It is important to distinguish between personal and professional success, because personal success does not always mean professional success and the other way around. In addition, personal and professional success means different things to different people. For example, having a nice car, a beautiful home, and a fancy job title could be considered professional success. On the other hand, personal success may include the ability to travel, interpersonal relationships, friendships, and other factors that have little to do with professional success. We know there is much crossover between skills that can help us achieve both professional and personal success or happiness. Emotional intelligence is one of those skills, which we will discuss in greater detail throughout this chapter.
- 2.0: Prelude to Achieving Personal Success
- Desiree does not earn large sums of money and does not have a fancy job title. She has never been promoted and has worked as an administrative assistant for twelve years for more or less the same salary. However, she does not have the goal of being promoted and prefers to leave the office at 5 pm and not have to think about work beyond that. She has a rich life full of friends and travel. One would not argue that Desiree has achieved success and happiness personally.
- 2.1: Emotional Intelligence
- Emotional intelligence (EQ) refers to a form of social intelligence that involves the ability to monitor one’s own and others’ feelings and emotions, to discriminate among them, and to use this information to guide one’s thinking and actions. This is different from intelligence quotient (IQ) in that IQ measures intelligence based on a score derived from intelligence tests. The other main difference between the two is that IQ is stable over a lifetime, while EQ can grow and develop over time.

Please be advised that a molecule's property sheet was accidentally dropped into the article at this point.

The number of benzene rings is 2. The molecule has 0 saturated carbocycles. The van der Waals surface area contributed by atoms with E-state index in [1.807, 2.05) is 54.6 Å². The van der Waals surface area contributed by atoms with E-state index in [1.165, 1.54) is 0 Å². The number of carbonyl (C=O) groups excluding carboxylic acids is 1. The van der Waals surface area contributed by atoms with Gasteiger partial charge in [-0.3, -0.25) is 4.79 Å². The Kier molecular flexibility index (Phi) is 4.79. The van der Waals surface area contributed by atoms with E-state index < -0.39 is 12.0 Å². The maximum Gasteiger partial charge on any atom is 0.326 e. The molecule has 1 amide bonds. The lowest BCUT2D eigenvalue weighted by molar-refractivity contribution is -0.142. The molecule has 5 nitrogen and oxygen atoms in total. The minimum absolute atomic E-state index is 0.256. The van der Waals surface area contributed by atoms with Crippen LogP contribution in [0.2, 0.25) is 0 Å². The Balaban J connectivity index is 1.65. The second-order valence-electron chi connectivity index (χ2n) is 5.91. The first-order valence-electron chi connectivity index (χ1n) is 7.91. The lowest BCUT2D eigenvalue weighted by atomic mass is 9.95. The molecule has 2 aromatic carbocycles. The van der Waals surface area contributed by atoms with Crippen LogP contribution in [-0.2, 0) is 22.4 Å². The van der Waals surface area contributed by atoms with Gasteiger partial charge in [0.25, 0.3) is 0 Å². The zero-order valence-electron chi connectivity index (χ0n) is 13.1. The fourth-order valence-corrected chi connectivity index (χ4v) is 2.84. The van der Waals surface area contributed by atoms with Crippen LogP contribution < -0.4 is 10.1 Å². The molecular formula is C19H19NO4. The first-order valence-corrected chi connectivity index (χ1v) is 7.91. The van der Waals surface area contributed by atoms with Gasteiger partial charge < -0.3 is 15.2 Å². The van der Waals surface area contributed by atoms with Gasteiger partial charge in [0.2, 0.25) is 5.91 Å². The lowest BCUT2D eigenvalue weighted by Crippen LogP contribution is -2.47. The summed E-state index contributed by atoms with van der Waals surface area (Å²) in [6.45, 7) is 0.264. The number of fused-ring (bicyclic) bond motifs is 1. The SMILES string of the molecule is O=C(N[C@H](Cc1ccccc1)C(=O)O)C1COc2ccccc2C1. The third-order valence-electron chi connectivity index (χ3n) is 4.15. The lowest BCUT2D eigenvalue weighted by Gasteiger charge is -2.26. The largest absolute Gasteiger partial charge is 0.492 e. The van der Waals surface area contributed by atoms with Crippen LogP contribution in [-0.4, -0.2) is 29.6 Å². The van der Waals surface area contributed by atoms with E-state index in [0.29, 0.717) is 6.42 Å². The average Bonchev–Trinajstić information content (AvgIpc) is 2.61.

- 2.2: Goal Setting
- As we discussed, our emotional intelligence is the cornerstone for career success. Part of self-management is knowing ourselves and being able to set goals based on understanding our own needs and wants. Many people end up adrift in life, with no real goal or purpose, which can show lack of self-management. Research done by Locke et al. in the late 1960s shows a direct connection between goal setting and high achievement.
- 2.3: Continuous Learning
- Continuous learning involves the process of constantly trying to update skills and learn new ones. involves the process of constantly trying to update skills and learn new ones. This shows high emotional intelligence in the area of self-awareness and self-management. Having self-awareness, or knowing our strengths and weaknesses, is the first step in improving our chances for career and personal success.